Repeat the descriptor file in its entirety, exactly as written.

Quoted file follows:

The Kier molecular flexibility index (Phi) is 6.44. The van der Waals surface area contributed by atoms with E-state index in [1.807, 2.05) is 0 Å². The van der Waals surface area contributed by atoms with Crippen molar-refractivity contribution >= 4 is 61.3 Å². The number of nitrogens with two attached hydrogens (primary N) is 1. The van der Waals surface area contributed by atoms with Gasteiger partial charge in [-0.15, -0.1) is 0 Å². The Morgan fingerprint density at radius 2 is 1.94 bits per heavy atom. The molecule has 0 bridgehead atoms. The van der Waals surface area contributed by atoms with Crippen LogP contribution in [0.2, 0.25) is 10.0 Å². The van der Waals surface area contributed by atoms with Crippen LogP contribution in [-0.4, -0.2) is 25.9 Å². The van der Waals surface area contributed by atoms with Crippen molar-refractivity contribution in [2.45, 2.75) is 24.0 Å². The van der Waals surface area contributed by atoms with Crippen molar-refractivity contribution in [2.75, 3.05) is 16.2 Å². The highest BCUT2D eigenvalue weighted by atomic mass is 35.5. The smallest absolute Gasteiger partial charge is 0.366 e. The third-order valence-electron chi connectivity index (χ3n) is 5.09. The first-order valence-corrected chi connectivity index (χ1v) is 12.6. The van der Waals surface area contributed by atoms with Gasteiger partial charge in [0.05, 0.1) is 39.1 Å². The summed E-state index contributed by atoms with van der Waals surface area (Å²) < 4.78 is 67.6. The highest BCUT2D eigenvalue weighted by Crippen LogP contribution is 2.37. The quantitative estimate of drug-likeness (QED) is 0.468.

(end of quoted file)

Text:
The Kier molecular flexibility index (Phi) is 6.44. The van der Waals surface area contributed by atoms with E-state index in [1.807, 2.05) is 0 Å². The van der Waals surface area contributed by atoms with Crippen molar-refractivity contribution >= 4 is 61.3 Å². The number of nitrogens with two attached hydrogens (primary N) is 1. The van der Waals surface area contributed by atoms with Gasteiger partial charge in [-0.15, -0.1) is 0 Å². The Morgan fingerprint density at radius 2 is 1.94 bits per heavy atom. The molecule has 0 bridgehead atoms. The van der Waals surface area contributed by atoms with Crippen LogP contribution in [0.2, 0.25) is 10.0 Å². The van der Waals surface area contributed by atoms with Crippen LogP contribution in [-0.4, -0.2) is 25.9 Å². The van der Waals surface area contributed by atoms with Crippen molar-refractivity contribution in [2.45, 2.75) is 24.0 Å². The van der Waals surface area contributed by atoms with Crippen molar-refractivity contribution in [2.75, 3.05) is 16.2 Å². The highest BCUT2D eigenvalue weighted by atomic mass is 35.5. The smallest absolute Gasteiger partial charge is 0.366 e. The third-order valence-electron chi connectivity index (χ3n) is 5.09. The first-order valence-corrected chi connectivity index (χ1v) is 12.6. The van der Waals surface area contributed by atoms with Gasteiger partial charge in [0.05, 0.1) is 39.1 Å². The summed E-state index contributed by atoms with van der Waals surface area (Å²) < 4.78 is 67.6. The highest BCUT2D eigenvalue weighted by Crippen LogP contribution is 2.37. The quantitative estimate of drug-likeness (QED) is 0.468.